Eating soy-based foods does not appear to be harmful and may even benefit some women with breast cancer, new research shows.
The study may help clear up confusion over whether soy products such as tofu, soy milk, edamame, tempeh and miso – foods rich in estrogen-like chemicals – are OK to consume if you have breast cancer.
Higher estrogen levels have been linked to the growth and spread of breast cancer in the most common form of the disease.
Dr. Fang Fang Zhang, a cancer epidemiologist at the Friedman School of Nutrition Science and Policy at Tufts University, studied more than 6,000 women living with breast cancer in the U.S. and Canada. They were enrolled in an international breast cancer registry and their diet was assessed over an average of 9 1/2 years. During that time, 1,224 deaths occurred.
“We found that women who consumed a higher level of isoflavones – the compound found mainly in soy – had a 21 percent reduction in all-cause mortality compared to women in the lowest quartile of soy intake,” Zhang told CBS News.
“I think it’s safe to say soy doesn’t have harmful effects on breast cancer,” she concluded.
The results weren’t surprising, she said, because previous studies in Asian women have found that a higher intake of soy products is associated with a reduced risk of cancer recurrence and improved survival. Soy consumption is associated with a decreased incidence of many cancers, the author of an accompanying editorial in the journal Cancer said.
But lab studies have suggested that isoflavones can sometimes act like estrogen and potentially promote tumor growth. The results have raised concern about eating soy foods, and some women have avoided them as a precaution. There have also been worries that isoflavones could interfere with some therapies used to treat hormone receptor-positive breast cancers.
“The history is that it’s a controversial issue for women,” Zhang said. “The evidence has been found in two directions so that’s why it’s controversial.”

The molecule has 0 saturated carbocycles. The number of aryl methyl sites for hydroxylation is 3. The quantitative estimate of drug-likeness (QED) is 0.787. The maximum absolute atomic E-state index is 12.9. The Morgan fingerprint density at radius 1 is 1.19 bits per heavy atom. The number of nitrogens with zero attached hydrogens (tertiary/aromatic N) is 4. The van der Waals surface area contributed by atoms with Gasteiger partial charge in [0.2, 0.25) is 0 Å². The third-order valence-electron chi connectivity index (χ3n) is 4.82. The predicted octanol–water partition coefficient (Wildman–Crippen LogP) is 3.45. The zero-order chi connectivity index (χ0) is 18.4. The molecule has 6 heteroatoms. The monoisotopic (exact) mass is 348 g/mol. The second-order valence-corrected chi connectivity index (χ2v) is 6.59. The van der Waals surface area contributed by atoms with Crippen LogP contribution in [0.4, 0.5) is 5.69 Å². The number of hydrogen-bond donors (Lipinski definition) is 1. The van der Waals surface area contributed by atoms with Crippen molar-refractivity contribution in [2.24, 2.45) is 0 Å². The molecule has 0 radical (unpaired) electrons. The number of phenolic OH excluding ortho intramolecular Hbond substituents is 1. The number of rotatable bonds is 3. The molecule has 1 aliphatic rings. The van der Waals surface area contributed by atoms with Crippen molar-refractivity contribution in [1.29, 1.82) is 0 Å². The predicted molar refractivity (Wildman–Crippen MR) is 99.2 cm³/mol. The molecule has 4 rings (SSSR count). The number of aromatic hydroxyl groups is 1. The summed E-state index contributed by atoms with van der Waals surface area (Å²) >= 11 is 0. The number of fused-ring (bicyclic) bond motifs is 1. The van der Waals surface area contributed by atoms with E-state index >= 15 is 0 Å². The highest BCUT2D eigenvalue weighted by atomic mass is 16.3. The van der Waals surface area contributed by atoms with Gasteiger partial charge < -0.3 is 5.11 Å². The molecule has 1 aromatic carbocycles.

Marianne Lu, 32, is battling aggressive breast cancer. She’s always had a healthy approach to her diet but told CBS News she’s stayed away from soy products.
“Whenever the whole soy thing started happening, where people were like it’s bad for you, you shouldn’t eat it. I started to avoid it and I haven’t eaten soy,” said Lu.
Dr. Heather McArthur of Cedars-Sinai Medical Center in Los Angeles said the new findings are promising and appear to show the most benefit for patients whose breast cancers are not driven by estrogen. But it’s also good news for patients with hormone related cancer, she said.
“That the consumption of soy is safe and doesn’t appear to impact survival is really encouraging, particularly for women taking hormone therapy for breast cancer,” said McArthur.
Zhang said women in the U.S. only eat about a half to one serving of soy foods a week – not nearly as much as Asian women who, on average, consume about eight or more servings per week.
Soy has been touted as a healthy food choice for other reasons, too.
“Soy products are a good source of fiber, plant-based protein and healthy fats,” she said.
The study only looked at soy found in foods, not in supplements, the author pointed out.
“I don’t want women to start to buy supplements because of this study. We didn’t study supplements. We recommend consuming soy as part of an overall healthy diet,” Zhang said.